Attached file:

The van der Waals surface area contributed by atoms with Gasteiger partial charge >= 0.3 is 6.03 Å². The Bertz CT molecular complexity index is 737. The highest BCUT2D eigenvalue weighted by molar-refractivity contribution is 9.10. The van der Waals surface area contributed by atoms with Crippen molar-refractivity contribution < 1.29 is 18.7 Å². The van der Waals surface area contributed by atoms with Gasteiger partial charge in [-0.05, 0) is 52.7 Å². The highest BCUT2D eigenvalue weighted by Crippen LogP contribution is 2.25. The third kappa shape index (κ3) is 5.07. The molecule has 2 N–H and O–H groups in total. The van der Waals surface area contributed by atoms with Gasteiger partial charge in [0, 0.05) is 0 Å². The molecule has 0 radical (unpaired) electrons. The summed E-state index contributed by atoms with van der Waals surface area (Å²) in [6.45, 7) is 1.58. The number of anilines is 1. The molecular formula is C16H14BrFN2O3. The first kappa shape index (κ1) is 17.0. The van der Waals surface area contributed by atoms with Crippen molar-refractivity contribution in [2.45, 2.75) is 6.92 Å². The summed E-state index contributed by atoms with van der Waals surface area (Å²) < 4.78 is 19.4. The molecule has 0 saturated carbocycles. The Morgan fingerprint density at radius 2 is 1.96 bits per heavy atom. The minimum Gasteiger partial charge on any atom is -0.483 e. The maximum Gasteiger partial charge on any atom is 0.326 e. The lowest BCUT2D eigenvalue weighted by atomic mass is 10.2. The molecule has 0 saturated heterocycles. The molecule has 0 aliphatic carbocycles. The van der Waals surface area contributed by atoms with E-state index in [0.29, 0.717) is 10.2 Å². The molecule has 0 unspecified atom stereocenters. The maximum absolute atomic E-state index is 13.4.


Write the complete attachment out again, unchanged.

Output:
The van der Waals surface area contributed by atoms with Gasteiger partial charge >= 0.3 is 6.03 Å². The Bertz CT molecular complexity index is 737. The highest BCUT2D eigenvalue weighted by molar-refractivity contribution is 9.10. The van der Waals surface area contributed by atoms with Crippen molar-refractivity contribution < 1.29 is 18.7 Å². The van der Waals surface area contributed by atoms with Gasteiger partial charge in [-0.05, 0) is 52.7 Å². The highest BCUT2D eigenvalue weighted by Crippen LogP contribution is 2.25. The third kappa shape index (κ3) is 5.07. The molecule has 2 N–H and O–H groups in total. The van der Waals surface area contributed by atoms with Gasteiger partial charge in [0, 0.05) is 0 Å². The molecule has 0 radical (unpaired) electrons. The summed E-state index contributed by atoms with van der Waals surface area (Å²) in [6.45, 7) is 1.58. The number of anilines is 1. The molecular formula is C16H14BrFN2O3. The first kappa shape index (κ1) is 17.0. The van der Waals surface area contributed by atoms with Crippen molar-refractivity contribution in [2.45, 2.75) is 6.92 Å². The summed E-state index contributed by atoms with van der Waals surface area (Å²) < 4.78 is 19.4. The molecule has 0 saturated carbocycles. The Morgan fingerprint density at radius 2 is 1.96 bits per heavy atom. The minimum Gasteiger partial charge on any atom is -0.483 e. The maximum Gasteiger partial charge on any atom is 0.326 e. The lowest BCUT2D eigenvalue weighted by atomic mass is 10.2. The molecule has 0 saturated heterocycles. The molecule has 0 aliphatic carbocycles. The van der Waals surface area contributed by atoms with E-state index in [0.29, 0.717) is 10.2 Å². The molecule has 0 unspecified atom stereocenters. The maximum absolute atomic E-state index is 13.4.